advertisement
 

  Back to Research News Clinical Diabetes Technology Meeting 2005

Clinical Diabetes Technology Meeting 2005

The first annual Clinical Diabetes Technology Meeting was held in San Francisco from April 15-16, 2005. In attendance were over 400 scientists, engineers, and doctors from government, industry, academia, and clinical practice. During the two days of sessions, speakers shared information on a variety of topics, including continuous glucose monitoring, methods of assessing accuracy of continuous sensors, the danger of glycemic variability, new drug therapies, inhaled insulin, and pump therapy, just to name a few. Here is a summary of some of the sessions:

  • David Klonoff, MD, the meeting organizer, opened the sessions with a presentation entitled Continuous Glucose Monitoring Technology. He used the analogy of a camera compared to a security camera to examine the difference between today's blood glucose meters and continuous sensors. While meters, like cameras, produce highly accurate snapshots, they provide no information about motion. Today's continuous sensors, like security cameras, are not as accurate as cameras but provide information about motion that is much more useful. Dr. Klonoff then summarized the various technologies and products that are under development.

  • William Clarke, MD, spoke about A New Look at Error Grid and Continuous Glucose Error Grid Analysis. Dr. Clarke, whose name is associated with the Clarke Error Grid used to measure accuracy in blood glucose monitors, spoke about the misuse of that technique when applied to continuous sensors because the error grid analysis was not designed to present data in which one point was related to the previous point. Dr. Clarke noted that with trend data from continuous sensors, the absolute point accuracy may not need to be as good as what is available in current home glucose monitors if the rate of change information from the continuous sensor is good. With this in mind, Dr. Clarke presented a new way to look at accuracy in continuous sensors, called the Rate Error Grid, which is comprised of several different charts that include rate-of-change data in addition to the reported glucose reading.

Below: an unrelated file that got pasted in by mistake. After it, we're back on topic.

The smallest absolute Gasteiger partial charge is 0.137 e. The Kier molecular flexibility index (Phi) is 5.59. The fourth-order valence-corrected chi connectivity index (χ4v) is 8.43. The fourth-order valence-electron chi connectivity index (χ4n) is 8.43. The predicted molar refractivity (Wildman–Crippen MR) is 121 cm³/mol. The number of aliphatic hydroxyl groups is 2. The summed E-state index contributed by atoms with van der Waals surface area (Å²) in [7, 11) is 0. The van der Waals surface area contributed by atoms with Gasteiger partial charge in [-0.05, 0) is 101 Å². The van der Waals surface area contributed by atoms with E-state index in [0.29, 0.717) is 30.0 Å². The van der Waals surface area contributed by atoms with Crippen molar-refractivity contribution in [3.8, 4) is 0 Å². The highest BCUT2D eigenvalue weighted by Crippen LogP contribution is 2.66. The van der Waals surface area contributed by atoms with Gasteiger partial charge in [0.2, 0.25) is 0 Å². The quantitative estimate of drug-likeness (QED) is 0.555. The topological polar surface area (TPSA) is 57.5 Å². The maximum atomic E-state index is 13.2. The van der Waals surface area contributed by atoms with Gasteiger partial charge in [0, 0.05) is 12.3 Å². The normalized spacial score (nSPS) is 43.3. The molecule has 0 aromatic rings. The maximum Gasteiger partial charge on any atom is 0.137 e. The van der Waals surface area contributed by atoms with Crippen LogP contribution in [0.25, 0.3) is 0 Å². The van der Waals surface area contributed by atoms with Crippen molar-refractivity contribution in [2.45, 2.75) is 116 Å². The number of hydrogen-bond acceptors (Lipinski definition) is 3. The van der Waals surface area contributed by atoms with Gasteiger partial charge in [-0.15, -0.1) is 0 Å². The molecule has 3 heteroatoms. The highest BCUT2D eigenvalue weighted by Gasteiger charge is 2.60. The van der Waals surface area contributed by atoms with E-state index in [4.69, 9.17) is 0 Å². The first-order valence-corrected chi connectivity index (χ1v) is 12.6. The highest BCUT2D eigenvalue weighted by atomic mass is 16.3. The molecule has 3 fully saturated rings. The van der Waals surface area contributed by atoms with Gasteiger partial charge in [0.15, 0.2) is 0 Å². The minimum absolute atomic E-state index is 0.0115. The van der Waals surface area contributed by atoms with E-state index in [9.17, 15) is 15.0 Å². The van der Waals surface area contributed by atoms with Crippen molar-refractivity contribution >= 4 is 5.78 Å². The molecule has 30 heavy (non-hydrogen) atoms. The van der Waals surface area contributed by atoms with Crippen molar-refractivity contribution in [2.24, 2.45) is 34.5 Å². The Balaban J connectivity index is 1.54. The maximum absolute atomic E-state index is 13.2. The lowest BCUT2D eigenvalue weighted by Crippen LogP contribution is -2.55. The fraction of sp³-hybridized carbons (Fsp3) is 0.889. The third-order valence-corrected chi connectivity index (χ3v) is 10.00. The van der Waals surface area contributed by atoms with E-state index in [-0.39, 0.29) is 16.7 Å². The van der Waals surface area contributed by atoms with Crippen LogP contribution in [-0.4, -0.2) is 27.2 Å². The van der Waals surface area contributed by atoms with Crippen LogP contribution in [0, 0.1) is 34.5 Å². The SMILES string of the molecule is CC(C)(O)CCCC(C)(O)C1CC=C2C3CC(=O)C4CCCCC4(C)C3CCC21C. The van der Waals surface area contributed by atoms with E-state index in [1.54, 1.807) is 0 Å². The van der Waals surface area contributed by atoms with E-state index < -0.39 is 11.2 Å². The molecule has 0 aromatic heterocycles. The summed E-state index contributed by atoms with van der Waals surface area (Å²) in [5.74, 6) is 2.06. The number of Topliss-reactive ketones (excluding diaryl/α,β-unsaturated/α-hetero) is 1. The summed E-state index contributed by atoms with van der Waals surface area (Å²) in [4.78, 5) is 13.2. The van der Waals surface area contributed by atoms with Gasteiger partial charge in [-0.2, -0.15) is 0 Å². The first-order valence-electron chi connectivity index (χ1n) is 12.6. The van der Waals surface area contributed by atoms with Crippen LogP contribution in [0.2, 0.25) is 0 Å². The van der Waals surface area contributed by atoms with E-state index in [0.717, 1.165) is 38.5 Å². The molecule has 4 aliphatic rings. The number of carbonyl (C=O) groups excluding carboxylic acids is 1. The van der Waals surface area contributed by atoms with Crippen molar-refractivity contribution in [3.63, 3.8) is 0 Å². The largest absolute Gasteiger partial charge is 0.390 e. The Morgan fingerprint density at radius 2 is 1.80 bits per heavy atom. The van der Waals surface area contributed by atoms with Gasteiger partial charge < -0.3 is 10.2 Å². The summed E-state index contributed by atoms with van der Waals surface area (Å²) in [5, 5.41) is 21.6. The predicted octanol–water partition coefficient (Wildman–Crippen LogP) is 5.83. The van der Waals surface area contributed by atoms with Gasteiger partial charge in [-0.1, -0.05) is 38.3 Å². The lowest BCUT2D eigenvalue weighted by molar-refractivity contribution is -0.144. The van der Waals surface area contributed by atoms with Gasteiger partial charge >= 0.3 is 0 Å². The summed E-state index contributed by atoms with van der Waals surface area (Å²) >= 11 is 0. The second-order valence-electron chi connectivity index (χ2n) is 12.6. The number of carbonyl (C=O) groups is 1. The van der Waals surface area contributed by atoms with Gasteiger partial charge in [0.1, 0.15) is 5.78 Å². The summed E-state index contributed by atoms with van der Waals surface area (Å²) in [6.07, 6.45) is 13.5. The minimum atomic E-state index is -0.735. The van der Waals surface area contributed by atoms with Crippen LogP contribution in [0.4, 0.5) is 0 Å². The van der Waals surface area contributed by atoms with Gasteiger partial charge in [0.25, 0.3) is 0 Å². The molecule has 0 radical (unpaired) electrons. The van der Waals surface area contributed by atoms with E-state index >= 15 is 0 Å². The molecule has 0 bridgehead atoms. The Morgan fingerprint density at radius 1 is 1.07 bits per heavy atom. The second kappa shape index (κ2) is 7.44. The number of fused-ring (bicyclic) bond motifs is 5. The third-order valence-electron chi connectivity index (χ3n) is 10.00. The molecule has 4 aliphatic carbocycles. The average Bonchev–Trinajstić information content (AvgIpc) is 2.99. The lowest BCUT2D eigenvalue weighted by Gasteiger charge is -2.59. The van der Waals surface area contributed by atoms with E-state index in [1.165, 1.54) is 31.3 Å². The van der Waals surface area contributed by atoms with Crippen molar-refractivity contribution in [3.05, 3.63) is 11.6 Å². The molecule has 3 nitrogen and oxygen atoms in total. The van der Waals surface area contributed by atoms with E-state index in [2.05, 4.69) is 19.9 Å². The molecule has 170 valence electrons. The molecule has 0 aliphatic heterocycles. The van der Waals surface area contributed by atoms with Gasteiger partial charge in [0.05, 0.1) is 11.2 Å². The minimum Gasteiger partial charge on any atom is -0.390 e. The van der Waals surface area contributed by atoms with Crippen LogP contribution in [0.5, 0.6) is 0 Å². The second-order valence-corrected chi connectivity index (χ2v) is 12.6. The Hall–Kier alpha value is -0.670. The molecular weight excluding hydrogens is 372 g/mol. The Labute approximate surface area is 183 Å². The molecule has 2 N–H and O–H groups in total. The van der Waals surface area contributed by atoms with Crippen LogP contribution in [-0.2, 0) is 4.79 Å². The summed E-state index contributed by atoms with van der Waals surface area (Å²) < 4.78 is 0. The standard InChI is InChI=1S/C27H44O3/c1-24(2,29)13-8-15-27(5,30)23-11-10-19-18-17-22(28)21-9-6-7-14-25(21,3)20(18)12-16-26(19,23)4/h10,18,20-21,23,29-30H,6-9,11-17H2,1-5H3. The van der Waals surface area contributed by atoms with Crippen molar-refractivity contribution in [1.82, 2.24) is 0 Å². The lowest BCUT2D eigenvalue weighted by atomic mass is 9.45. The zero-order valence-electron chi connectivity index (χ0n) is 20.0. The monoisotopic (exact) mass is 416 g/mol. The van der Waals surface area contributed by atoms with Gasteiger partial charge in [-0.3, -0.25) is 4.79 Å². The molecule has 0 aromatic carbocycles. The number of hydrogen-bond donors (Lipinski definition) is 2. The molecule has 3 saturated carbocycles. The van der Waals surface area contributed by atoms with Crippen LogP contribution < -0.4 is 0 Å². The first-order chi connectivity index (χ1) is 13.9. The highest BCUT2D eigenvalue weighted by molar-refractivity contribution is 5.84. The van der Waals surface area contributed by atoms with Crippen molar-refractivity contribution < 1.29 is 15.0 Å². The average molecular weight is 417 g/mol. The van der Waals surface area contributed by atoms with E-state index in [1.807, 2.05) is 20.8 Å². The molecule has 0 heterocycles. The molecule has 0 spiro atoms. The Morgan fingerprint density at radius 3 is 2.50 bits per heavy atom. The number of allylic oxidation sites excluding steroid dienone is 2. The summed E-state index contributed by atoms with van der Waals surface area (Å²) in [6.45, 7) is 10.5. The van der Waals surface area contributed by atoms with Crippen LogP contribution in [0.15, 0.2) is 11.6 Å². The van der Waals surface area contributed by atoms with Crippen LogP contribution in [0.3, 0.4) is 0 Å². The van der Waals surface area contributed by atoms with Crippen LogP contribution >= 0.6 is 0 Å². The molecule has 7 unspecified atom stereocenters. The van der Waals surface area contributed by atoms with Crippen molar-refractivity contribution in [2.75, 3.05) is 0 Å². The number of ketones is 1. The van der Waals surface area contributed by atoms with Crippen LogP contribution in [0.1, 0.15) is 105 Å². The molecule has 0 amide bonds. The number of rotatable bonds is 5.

• Irl Hirsch, MD, presented Glycemic Variability - It's Not Just About the A1c Any More, one of the most interesting presentations of the two-day conference. To summarize his presentation, Dr. Hirsch presented interesting data that indicates that glycemic variability -- that is, the excursions from low to high and back again -- needs to be minimized to reduce the risk for developing complications. Dr. Hirsch cited several studies that used umbilical cord cells and showed that wide fluctuations in glucose were more damaging that both normal and high glucose levels. These studies suggest that glucose fluctuations may be involved in the development of vascular damage. Dr. Hirsch suggested that people with diabetes aim to have a standard deviation in their blood sugars of one-third of their mean blood sugar. Thus if your mean blood sugar were 120 mg/dl, you would want your standard deviation to be no more than 40 mg/dl, or one-third of the mean.